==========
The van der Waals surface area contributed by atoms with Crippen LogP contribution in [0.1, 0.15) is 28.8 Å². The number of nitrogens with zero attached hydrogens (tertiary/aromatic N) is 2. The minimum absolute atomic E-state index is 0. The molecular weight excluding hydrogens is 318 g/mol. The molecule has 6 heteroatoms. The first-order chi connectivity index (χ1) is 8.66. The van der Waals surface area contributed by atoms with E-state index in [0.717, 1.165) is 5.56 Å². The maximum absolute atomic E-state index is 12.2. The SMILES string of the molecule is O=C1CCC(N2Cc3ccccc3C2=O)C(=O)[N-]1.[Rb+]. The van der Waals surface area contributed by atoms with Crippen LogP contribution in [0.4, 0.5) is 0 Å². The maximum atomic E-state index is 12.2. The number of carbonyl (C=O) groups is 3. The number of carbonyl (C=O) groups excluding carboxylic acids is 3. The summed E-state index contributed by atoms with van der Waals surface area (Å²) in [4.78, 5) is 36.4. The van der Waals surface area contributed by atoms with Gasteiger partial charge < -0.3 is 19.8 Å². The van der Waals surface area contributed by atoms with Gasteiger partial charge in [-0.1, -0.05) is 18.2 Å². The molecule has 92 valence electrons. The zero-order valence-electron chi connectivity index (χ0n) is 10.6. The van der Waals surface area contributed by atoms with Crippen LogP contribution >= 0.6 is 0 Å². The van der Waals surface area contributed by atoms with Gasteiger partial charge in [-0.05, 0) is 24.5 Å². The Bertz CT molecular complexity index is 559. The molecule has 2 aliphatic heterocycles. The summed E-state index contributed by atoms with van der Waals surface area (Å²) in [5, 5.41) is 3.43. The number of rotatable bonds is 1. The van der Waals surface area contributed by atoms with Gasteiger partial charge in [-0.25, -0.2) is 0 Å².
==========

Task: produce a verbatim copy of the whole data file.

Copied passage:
The van der Waals surface area contributed by atoms with Crippen LogP contribution in [0.1, 0.15) is 28.8 Å². The number of nitrogens with zero attached hydrogens (tertiary/aromatic N) is 2. The minimum absolute atomic E-state index is 0. The molecular weight excluding hydrogens is 318 g/mol. The molecule has 6 heteroatoms. The first-order chi connectivity index (χ1) is 8.66. The van der Waals surface area contributed by atoms with E-state index in [0.717, 1.165) is 5.56 Å². The maximum absolute atomic E-state index is 12.2. The SMILES string of the molecule is O=C1CCC(N2Cc3ccccc3C2=O)C(=O)[N-]1.[Rb+]. The van der Waals surface area contributed by atoms with Crippen LogP contribution in [0.4, 0.5) is 0 Å². The maximum atomic E-state index is 12.2. The number of carbonyl (C=O) groups is 3. The number of carbonyl (C=O) groups excluding carboxylic acids is 3. The summed E-state index contributed by atoms with van der Waals surface area (Å²) in [4.78, 5) is 36.4. The van der Waals surface area contributed by atoms with Gasteiger partial charge < -0.3 is 19.8 Å². The van der Waals surface area contributed by atoms with Gasteiger partial charge in [-0.1, -0.05) is 18.2 Å². The molecule has 92 valence electrons. The zero-order valence-electron chi connectivity index (χ0n) is 10.6. The van der Waals surface area contributed by atoms with Crippen LogP contribution >= 0.6 is 0 Å². The van der Waals surface area contributed by atoms with Gasteiger partial charge in [-0.05, 0) is 24.5 Å². The Bertz CT molecular complexity index is 559. The molecule has 2 aliphatic heterocycles. The summed E-state index contributed by atoms with van der Waals surface area (Å²) in [5, 5.41) is 3.43. The number of rotatable bonds is 1. The van der Waals surface area contributed by atoms with Gasteiger partial charge in [-0.25, -0.2) is 0 Å².